This body’s toes revel in the feel of the ocean’s sand, and its ears in the sound of the waves.

everything's safer with mommy

This body’s mouth has spoken difficult words with shaking voice and savored the shape of loving ones.

This body’s fingertips have typed out hundreds of thousands of words that have connected me with friends around the world. Its eyes have read many friends’ words.

This body has housed me, been me, carried me, lifted me, rocked me and rolled me.

This body’s heart will someday stop, but will do so having beaten–if I am so lucky–a couple billion times.

Until then, this body, my body, deserves not my curses but my sincerest thanks.

I am thankful for this body.

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  1. June 25, 2013 at 8:18 pm

    Great perspective! I am thankful for you–and your body.

  2. June 25, 2013 at 9:42 pm

    This is really beautiful. I know how you feel, I’ve been dealing with inflammation for the past 13 years as it progressively gets worse. I have to be so strict about what I eat and be vigilant with supplements. The weather affects me the worst though so I need to move to a dry climate. It’s painful too which makes it harder to stay positive. You are right though, gratitude for all the good things is the best way to deal with it. Thanks for the life affirming post.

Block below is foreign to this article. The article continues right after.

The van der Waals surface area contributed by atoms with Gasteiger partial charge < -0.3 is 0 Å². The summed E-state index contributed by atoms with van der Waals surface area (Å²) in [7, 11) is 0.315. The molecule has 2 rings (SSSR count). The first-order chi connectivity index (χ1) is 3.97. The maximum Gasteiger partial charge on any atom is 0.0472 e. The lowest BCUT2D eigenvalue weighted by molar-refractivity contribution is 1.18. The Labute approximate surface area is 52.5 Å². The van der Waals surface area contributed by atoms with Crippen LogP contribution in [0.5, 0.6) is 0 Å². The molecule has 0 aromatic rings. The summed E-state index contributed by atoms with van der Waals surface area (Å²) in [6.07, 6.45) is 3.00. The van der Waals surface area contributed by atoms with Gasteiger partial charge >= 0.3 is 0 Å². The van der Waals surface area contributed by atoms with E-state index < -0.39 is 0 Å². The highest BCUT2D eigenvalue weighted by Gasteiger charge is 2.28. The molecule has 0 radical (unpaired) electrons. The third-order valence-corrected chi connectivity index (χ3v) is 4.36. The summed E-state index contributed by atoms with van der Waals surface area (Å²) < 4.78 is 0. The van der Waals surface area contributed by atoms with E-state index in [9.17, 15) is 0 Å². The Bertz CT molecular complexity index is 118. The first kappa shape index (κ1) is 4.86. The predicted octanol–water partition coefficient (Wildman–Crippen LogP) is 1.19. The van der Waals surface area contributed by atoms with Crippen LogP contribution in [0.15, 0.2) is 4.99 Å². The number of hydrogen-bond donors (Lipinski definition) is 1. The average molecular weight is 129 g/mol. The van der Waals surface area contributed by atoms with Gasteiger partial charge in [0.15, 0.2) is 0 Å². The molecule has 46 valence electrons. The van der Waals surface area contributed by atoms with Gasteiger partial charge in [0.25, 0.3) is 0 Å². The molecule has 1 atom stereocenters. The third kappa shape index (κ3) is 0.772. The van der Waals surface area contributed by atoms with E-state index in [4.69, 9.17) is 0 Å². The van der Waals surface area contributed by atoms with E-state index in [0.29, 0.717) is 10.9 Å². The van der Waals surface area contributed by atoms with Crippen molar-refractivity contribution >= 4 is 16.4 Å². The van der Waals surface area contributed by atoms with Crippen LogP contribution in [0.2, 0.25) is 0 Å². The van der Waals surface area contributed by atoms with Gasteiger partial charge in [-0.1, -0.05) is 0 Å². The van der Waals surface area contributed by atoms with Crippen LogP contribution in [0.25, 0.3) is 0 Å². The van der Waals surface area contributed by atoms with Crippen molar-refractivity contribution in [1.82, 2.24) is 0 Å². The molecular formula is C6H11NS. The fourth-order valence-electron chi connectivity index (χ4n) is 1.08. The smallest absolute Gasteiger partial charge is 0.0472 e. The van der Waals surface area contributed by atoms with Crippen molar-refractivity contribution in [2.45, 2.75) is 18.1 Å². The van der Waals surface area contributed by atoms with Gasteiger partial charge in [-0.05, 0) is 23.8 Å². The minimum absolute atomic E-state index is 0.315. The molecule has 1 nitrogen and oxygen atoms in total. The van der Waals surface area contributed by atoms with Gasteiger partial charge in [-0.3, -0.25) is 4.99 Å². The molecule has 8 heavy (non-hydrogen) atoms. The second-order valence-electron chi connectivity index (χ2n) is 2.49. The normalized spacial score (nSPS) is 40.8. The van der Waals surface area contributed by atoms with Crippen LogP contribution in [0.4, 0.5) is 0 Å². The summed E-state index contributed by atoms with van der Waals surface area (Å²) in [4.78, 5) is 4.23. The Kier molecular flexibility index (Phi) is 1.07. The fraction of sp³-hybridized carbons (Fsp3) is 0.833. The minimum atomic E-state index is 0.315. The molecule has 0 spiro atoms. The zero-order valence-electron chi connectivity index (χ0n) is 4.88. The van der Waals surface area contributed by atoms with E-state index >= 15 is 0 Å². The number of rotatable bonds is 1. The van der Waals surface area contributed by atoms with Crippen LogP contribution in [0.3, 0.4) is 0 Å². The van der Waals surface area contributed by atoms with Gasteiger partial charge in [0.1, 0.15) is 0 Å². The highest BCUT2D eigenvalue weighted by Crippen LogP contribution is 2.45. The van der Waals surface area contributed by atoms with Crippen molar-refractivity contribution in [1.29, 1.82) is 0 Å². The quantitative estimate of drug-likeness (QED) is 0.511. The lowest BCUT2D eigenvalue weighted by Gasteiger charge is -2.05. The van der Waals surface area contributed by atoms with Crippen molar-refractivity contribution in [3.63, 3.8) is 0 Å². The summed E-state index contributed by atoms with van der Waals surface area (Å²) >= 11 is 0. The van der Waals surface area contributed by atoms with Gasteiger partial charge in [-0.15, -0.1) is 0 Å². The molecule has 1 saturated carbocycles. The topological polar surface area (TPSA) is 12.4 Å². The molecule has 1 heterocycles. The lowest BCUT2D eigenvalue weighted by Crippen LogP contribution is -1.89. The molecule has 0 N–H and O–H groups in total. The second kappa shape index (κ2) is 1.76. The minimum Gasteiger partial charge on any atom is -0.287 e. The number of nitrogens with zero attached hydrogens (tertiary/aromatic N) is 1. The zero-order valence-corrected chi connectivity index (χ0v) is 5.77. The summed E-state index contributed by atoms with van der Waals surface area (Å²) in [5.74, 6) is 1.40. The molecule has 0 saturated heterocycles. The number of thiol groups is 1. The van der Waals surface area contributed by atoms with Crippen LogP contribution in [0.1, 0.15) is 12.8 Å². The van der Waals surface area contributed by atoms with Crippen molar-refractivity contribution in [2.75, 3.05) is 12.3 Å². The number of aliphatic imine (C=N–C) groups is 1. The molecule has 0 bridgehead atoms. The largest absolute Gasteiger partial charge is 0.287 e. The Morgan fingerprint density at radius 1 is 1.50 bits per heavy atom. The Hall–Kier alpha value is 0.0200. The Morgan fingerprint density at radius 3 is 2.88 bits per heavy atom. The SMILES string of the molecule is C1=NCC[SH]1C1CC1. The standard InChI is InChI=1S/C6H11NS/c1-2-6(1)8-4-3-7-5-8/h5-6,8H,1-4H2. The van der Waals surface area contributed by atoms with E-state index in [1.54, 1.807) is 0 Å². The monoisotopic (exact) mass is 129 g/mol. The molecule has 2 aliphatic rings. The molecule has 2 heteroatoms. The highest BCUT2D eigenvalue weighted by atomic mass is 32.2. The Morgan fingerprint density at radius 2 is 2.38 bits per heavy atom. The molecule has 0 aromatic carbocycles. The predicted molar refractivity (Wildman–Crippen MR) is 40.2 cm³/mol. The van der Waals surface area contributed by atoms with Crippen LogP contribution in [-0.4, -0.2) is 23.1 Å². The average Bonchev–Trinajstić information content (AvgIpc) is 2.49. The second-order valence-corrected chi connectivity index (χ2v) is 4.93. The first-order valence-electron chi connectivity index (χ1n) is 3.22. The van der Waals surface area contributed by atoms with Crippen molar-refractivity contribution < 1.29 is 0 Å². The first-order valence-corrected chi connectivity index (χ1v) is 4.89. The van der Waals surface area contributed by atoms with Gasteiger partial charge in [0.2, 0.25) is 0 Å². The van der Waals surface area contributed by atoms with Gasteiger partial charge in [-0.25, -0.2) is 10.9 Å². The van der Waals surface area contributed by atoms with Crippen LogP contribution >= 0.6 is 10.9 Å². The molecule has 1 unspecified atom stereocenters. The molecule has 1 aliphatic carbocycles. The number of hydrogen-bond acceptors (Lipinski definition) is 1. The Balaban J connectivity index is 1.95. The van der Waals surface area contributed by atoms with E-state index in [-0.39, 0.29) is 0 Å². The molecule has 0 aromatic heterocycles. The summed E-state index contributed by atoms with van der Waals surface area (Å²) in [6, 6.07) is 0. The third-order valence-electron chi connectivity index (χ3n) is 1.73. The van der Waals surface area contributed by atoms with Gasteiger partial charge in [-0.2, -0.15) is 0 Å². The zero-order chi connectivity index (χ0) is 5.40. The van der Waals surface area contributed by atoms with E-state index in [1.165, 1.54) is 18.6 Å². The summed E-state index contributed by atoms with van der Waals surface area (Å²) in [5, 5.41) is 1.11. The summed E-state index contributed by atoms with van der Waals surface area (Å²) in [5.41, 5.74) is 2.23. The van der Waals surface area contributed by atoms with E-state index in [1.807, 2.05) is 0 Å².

• June 30, 2013 at 5:46 am

      It’s funny, because the word “inflammation” doesn’t sound like it would be so awful . . . but it is. It really is–so many terrible, varied impacts from it. How does the weather impact you, if you don’t mind sharing a little on that?

      • June 30, 2013 at 11:59 am

        Humidity, either hot or cold, causes inflammation in my tendons, which can be achy or downright painful. We get a lot of rain in spring/summer and snow in winter where I live, so it’s a constant battle to keep moving and stay positive on the bad days. Then vitamin D deficiency due to lack of sunlight in winter causes muscle weakness and more pain. I take vitamin D year round but it’s not that straightforward of a fix since everything is interrelated, including age and my thyroid problem. So the bottom line is that it takes a lot of mental & physical work to stay healthy and active, and the weather conditions do not support increased activity in my case.

  3. June 25, 2013 at 9:42 pm

    What an awesome post…thank you 🙂